6. I wear yellow gold jewelry and pearls. Ten years ago, I wouldn’t have been caught dead in yellow gold or pearls. They just weren’t my bag. A few weeks before we left Colorado, I bought some new earrings at Charming Charlie’s to replace my entire earring collection that got stolen out of our house when we were showing it (!?!?!?), and when I got them home, I realized that they were all yellow gold (color, not real obviously!). Ha.
  7. I buy timeless clothes, not trends. I feel so old saying this, but “at my age” I want my clothes to last for at least 4-5 years, if not longer. I don’t want a ‘time stamp’ put on my clothes by buying something that is majorly trendy. Examples: fluorescent colors, high-low/mullet skirts, ombre dyes, chunky necklaces, etc. I mocked the girls in college that wore UGGs with skirts and sweatpants (and there were a LOT of them). That said, I do buy into trends when they’re something I really like. Examples: tribal patterns, skinny jeans worn under tall boots, non-UGG boots, scarves.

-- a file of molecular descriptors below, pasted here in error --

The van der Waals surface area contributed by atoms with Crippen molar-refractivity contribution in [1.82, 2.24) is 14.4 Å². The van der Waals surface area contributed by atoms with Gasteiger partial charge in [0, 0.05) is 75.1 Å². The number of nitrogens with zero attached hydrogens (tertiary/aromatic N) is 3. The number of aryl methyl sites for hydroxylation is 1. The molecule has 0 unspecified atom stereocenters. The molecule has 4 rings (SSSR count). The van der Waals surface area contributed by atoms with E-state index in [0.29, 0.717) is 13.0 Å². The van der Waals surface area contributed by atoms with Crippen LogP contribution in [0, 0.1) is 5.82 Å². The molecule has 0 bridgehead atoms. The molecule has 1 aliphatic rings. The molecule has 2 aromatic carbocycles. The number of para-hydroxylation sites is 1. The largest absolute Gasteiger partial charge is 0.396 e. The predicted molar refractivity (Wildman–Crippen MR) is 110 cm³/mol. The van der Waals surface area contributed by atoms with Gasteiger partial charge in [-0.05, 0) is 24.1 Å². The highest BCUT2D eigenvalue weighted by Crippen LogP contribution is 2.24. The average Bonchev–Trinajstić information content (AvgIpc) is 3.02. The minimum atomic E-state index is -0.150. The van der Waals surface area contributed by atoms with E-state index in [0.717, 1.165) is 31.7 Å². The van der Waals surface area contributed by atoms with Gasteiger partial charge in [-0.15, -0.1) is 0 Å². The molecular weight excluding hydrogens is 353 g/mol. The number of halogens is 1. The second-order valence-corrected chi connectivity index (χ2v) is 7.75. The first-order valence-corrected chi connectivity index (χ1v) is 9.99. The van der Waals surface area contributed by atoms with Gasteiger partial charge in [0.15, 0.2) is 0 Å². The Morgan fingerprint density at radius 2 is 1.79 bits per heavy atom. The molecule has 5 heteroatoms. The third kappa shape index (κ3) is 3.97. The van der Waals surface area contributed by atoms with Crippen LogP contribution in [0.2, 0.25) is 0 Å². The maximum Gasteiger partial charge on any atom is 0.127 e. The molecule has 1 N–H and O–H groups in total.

8. I dress modestly. Ten years ago, I dressed to attract attention from guys. Short skirts, plunging necklines, you name it, I wore it. But after hearing a talk about modesty during a Summer Beach Project, I got rid of all my revealing clothes and now I only buy/wear things that are modest. I’m not Amish about it – I still wear strapless dresses and shorts that fall above my knee. But the motive/idea behind it is to protect my brothers in Christ from stumbling, and save some things for my husband’s eyes only.   
  9. I’m all about practicality. I used to buy whatever I liked or wanted (hence my overspending). Now, it doesn’t matter how cute something is; if it’s not practical, I’m not buying it. Practical, to me, means that: I will use it often enough to justify the price; it goes with my existing wardrobe or house decorations; I don’t already have something similar to it; it is versatile in color/purpose; and I will enjoy using it (no more uncomfortable shoes for the sake of fashion!). 
  10. My taste buds changed. Ten years ago, I hated even the smell of coffee and thought butternut squash was the grossest vegetable next to pickled beets. But I developed a taste for coffee while studying abroad in Venezuela, and discovered that butternut squash is actually quite delicious. Pickled beets are still gross though.